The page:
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## Main Question or Discussion Point

Hello,

I am wondering how to make a standard additions curve for this experiment. In this experiment, we used cyclic voltammetry to determine the original concentration of an elixir. We diluted the elixir to 0.75mM based on a claimed concentration of acetaminophen (instructed) and an elixir density of 1.1g/mL. We used 10mL of this dilution and measured the peak anodic current after each 20uL addition of 10mM standard solution of acetaminophen.

I know that I have to plot the points and create a linear regression that I will then use to solve for the x-intercept (concentration of acetaminophen present). Current is on the y-axis, but how do I calculate the x values of my points?

I know of two options that I could use for this particular experiment:

1. Use concentration

2. Use volume

I do not quite know how to do #1...I tried to multiply the original elixir molarity by 10mL to obtain moles of elixir and divide by 10mL + incremented volume (e.g. 1x = 75uL, 2x = 150uL, etc.), but since the additions were small, my molarity barely changed. I don't think this is right..?

#2 was fairly easy because I just used the incremented volumes. However, the x-intercept of this equation tells me simply the original volume of acetaminophen present. How do I find the starting concentration from this?

I have considered:

1. Multiplying the original elixir molarity by volume (0.75mM*10mL - with correct units, of course) and then dividing by the x-intercept value to obtain molarity. Does this work since I started with moles of elixir?

2. Dividing the x-intercept by 10mL (original volume) to get the ratio, which may give me the relative moles of acetaminophen? Then divide these moles by 10mL to obtain molarity (with correct units, of course). This was hinted to be the correct method by the professor, but I am not sure if it is valid.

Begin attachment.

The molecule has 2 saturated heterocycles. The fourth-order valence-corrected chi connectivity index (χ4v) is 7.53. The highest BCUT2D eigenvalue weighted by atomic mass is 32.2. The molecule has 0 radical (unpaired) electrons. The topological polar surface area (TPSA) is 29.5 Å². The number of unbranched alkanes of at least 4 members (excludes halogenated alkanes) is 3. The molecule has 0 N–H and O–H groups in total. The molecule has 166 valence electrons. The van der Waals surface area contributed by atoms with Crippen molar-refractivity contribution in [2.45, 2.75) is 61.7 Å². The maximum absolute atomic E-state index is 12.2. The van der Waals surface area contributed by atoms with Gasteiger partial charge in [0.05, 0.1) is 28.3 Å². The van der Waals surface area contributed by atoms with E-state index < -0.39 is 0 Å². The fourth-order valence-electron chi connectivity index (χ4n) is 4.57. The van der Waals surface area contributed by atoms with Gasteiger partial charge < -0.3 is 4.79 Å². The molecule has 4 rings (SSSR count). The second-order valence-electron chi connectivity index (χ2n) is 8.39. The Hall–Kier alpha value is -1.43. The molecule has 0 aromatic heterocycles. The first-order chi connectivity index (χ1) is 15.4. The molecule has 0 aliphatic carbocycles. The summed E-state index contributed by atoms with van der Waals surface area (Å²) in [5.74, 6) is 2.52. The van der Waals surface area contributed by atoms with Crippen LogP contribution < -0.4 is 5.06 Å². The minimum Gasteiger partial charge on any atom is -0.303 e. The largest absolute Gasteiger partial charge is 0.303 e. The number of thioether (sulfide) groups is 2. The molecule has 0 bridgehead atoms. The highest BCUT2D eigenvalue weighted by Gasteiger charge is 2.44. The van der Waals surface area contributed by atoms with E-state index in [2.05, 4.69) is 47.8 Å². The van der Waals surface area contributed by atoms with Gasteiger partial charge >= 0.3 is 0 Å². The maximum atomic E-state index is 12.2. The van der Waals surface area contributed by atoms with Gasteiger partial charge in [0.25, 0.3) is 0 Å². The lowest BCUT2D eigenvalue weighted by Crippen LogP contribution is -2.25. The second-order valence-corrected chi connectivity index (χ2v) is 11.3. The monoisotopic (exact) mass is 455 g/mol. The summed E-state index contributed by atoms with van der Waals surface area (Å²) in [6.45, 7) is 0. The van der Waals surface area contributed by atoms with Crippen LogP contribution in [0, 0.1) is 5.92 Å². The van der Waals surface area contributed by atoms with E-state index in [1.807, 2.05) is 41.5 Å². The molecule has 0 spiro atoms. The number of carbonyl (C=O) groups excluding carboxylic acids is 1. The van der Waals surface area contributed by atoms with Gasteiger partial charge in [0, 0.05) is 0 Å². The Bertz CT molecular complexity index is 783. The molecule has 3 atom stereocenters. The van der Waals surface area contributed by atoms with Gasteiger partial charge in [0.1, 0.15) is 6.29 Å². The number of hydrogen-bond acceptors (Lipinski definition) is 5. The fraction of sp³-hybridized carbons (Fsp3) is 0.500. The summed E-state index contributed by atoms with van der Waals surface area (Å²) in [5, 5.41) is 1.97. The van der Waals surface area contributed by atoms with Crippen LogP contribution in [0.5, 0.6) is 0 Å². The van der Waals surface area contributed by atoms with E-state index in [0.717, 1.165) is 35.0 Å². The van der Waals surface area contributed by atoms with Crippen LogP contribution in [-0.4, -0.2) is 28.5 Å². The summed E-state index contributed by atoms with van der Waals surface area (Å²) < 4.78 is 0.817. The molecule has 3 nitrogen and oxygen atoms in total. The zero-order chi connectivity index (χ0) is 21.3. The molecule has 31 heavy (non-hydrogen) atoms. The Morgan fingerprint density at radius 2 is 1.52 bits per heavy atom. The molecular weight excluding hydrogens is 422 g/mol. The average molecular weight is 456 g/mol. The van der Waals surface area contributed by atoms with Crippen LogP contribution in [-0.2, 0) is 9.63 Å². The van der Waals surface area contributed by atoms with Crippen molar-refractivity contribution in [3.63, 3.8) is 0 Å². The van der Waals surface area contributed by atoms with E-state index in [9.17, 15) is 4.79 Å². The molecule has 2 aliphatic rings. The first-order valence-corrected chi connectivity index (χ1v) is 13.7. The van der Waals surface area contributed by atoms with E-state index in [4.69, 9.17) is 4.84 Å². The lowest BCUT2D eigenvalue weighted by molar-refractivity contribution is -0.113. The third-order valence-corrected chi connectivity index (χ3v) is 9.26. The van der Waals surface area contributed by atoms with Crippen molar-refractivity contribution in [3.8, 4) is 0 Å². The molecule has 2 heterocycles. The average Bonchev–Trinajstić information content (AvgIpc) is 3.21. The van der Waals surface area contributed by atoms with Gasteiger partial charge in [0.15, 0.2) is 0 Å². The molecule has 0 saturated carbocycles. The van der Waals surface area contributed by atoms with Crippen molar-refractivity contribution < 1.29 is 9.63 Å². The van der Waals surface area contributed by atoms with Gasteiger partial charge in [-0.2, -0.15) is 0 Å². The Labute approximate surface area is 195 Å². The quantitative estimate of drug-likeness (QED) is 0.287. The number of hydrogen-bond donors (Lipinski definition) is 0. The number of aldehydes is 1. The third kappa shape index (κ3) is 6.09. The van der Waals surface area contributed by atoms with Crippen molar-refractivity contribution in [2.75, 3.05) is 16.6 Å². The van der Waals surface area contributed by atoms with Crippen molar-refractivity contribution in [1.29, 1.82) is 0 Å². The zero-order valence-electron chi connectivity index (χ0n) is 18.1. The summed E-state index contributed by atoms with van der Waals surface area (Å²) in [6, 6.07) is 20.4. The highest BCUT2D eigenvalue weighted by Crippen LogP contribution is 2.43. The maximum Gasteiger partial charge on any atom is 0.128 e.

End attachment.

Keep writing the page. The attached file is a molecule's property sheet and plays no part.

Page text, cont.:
Could someone please go through and explain both methods to me? I would like to know for this homework as well as for future reference in case I need to do this later on. Thank you in advance!

I am wondering how to make a standard additions curve for this experiment. In this experiment, we used cyclic voltammetry to determine the original concentration of an elixir. We diluted the elixir to 0.75mM based on a claimed concentration of acetaminophen (instructed) and an elixir density of 1.1g/mL. We used 10mL of this dilution and measured the peak anodic current after each 20uL addition of 10mM standard solution of acetaminophen.

I know that I have to plot the points and create a linear regression that I will then use to solve for the x-intercept (concentration of acetaminophen present). Current is on the y-axis, but how do I calculate the x values of my points?

I know of two options that I could use for this particular experiment:

1. Use concentration

2. Use volume

I do not quite know how to do #1...I tried to multiply the original elixir molarity by 10mL to obtain moles of elixir and divide by 10mL + incremented volume (e.g. 1x = 75uL, 2x = 150uL, etc.), but since the additions were small, my molarity barely changed. I don't think this is right..?

#2 was fairly easy because I just used the incremented volumes. However, the x-intercept of this equation tells me simply the original volume of acetaminophen present. How do I find the starting concentration from this?

I have considered:

1. Multiplying the original elixir molarity by volume (0.75mM*10mL - with correct units, of course) and then dividing by the x-intercept value to obtain molarity. Does this work since I started with moles of elixir?

2. Dividing the x-intercept by 10mL (original volume) to get the ratio, which may give me the relative moles of acetaminophen? Then divide these moles by 10mL to obtain molarity (with correct units, of course). This was hinted to be the correct method by the professor, but I am not sure if it is valid.

Could someone please go through and explain both methods to me? I would like to know for this homework as well as for future reference in case I need to do this later on. Thank you in advance!